Finding a good app can be like looking for a needle in a truck stop bathroom. Apple and Google aren’t doing much to help you sift through their messy app stores. Facebook has tried to step up, but sometimes you don’t care about your friends and just want a new mobile toy to play with. So Facebook is taking haters’ worst nightmares and turning them into an app discovery tool.
Today I noticed a new bookmark in Facebook’s mobile navigation menu called “Find Apps” that leads to a special feed of nothing but app install ads and engagement ads. I asked Facebook about it, and the company confirms the new feature, saying “We’re always looking for ways to help people discover apps that are relevant for them, as well as opportunities for advertisers to reach these people, so we’re exploring a few new places to surface apps we think people will be interested in.”
How Does The App Ad Feed Work?
The App Ad Feed, as I’m calling it, looks a bit like the News Feed, but there are no stories from friends or Pages. Instead, it shows 25 ads for apps and games, each with a glossy cover photo, app icon, description, rating, and install button. You can refresh to get a different set.
Beyond the navigation menu bookmark, Facebook also added a “Find Apps” link to the drop-down menu if you go to hide an app ad in the News Feed.
The ads are targeted based on who advertisers said they wanted to reach, combined with a News Feed style ranking algorithm, according to Facebook. So are advertisers getting charged the same way they do when their ads show up in the standard News Feed? Yes. Facebook says it charges the same cost per click (CPC), cost per install (CPI), or optimized cost per one thousand impressions (oCPM) as normal.
That means you’ll see personalized app ads based on your habits and what people similar to you care about — something you can’t get on the app stores. If a company is willing to pay to get its app in front of you, it’s probably because it thinks you’ll enjoy it enough to download and eventually let the advertiser recoup the ad cost.
You might see the occasional app ad or story about friends interacting with apps in your News Feed. But for those seeking the next Flappy Bird or Yik Yak to occupy their time, the App Ad Feed could prove useful. And if you’re a disciple of the church of AdBlock, and already hate the ads you see on Facebook, you never have to visit the App Ad Feed.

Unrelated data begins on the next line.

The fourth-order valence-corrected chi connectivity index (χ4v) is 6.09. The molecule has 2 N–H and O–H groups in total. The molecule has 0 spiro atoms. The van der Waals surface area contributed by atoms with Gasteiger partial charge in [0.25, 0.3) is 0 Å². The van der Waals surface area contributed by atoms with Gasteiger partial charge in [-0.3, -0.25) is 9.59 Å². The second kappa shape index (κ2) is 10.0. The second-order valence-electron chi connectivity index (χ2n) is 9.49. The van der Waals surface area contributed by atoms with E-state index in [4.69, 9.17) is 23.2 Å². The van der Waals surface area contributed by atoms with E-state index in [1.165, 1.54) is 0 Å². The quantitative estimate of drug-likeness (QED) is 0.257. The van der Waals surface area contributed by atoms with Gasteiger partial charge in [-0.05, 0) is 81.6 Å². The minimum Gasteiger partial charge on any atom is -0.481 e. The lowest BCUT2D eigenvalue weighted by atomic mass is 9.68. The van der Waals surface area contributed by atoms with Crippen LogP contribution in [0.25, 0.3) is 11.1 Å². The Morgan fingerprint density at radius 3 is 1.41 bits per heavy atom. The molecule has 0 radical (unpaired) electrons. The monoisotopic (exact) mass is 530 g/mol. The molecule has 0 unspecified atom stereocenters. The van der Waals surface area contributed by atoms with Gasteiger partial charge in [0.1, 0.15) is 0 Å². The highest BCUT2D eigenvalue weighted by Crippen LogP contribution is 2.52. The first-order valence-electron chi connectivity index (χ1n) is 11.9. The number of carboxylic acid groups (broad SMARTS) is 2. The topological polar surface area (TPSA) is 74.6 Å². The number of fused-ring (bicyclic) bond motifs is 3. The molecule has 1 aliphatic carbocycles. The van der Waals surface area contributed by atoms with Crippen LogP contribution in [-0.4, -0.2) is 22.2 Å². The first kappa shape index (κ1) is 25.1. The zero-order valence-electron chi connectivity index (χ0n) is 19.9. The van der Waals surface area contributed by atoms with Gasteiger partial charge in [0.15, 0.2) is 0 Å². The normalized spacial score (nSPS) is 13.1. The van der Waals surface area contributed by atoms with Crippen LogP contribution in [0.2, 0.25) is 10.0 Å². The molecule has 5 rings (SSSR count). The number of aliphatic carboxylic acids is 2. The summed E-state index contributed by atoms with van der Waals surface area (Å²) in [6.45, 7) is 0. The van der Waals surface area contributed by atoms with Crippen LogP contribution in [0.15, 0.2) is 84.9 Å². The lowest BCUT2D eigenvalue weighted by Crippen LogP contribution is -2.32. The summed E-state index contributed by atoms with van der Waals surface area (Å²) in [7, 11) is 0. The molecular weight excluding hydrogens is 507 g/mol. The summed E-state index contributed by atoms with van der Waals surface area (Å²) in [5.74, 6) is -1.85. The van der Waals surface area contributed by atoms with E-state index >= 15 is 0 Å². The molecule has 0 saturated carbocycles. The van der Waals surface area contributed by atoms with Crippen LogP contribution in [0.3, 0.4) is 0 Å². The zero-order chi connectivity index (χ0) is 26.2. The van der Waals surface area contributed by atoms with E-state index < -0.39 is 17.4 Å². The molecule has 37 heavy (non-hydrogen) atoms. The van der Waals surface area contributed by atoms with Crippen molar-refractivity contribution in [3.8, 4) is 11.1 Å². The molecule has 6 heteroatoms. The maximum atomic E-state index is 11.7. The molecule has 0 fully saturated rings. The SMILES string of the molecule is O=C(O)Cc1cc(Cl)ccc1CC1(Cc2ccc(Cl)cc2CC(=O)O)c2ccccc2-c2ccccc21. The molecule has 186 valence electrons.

Will anyone look at the damn thing? We watch infomercials, scan for billboards, and rally around Super Bowl commercials. While our minds tell us ads are there to waste our time, at times we’re mysteriously drawn to them.
Perhaps in the News Feed they’re annoying, but when there’s nothing to interrupt and we volunteered, a feed of ads could be oddly enticing for some of us. And if you realize that a quick scroll through the App Ad Feed racks up the same number of impressions as 5X to 10X as much News Feed reading, it’s clear why Facebook’s willing to give it a shot.
Inserting Itself Into The App Economy
As I wrote about extensively in my feature piece “Facebook, Google, And Twitter’s War For App Install Ads,” app discovery in the stores is broken. There are literally millions of apps, most of them crap or clones. There’s little in the way of personalized suggestions, leaving users to comb through Editor’s Picks and Top Lists that are influenced by industry connections and ad spend, respectively.
The problem stems from the fact that the two major mobile operating system makers don’t really care about app discovery at scale. Apple makes money on hardware sales and Google on ads. Meanwhile, the 30 percent taxes both iOS and Android lay on app downloads and in-app purchases mean they’re already earning revenue from the space.
Facebook’s not so fortunate. Without a mobile operating system, it needed a way to get into the app economy and it discovered the route in late 2012 with app install ads. With its immense time-on-site/app, Facebook has become a core gateway to paid app discovery with app ads in the News Feed.
There’s a limit to how many ads Facebook can show in the News Feed before people get sick of them, though. Sometimes you do just want to see what your friends are up to, and ads are a distraction. Still, the fact that Facebook made nearly $2 billion on mobile ads, with a big chunk coming from app ads, implies that people who are in the mood for apps are finding them convincing and useful. Now they have a dedicated place to browse.
It all comes back to the same reason the social network acquired video adtech and publisher tool LiveRail, and launched its mobile ad network: Facebook has some of the best targeting and ROI measurement in the business, but it does not have infinite space to show ads in the News Feed.
By creating more surfaces to display the ads it powers, whether on the App Ad Feed, other video sites, or third-party mobile apps, it could earn more money without degrading the experience of the News Feed by showing more ads.
So whether you tolerate ads or hate them, you should benefit from the App Ad Feed.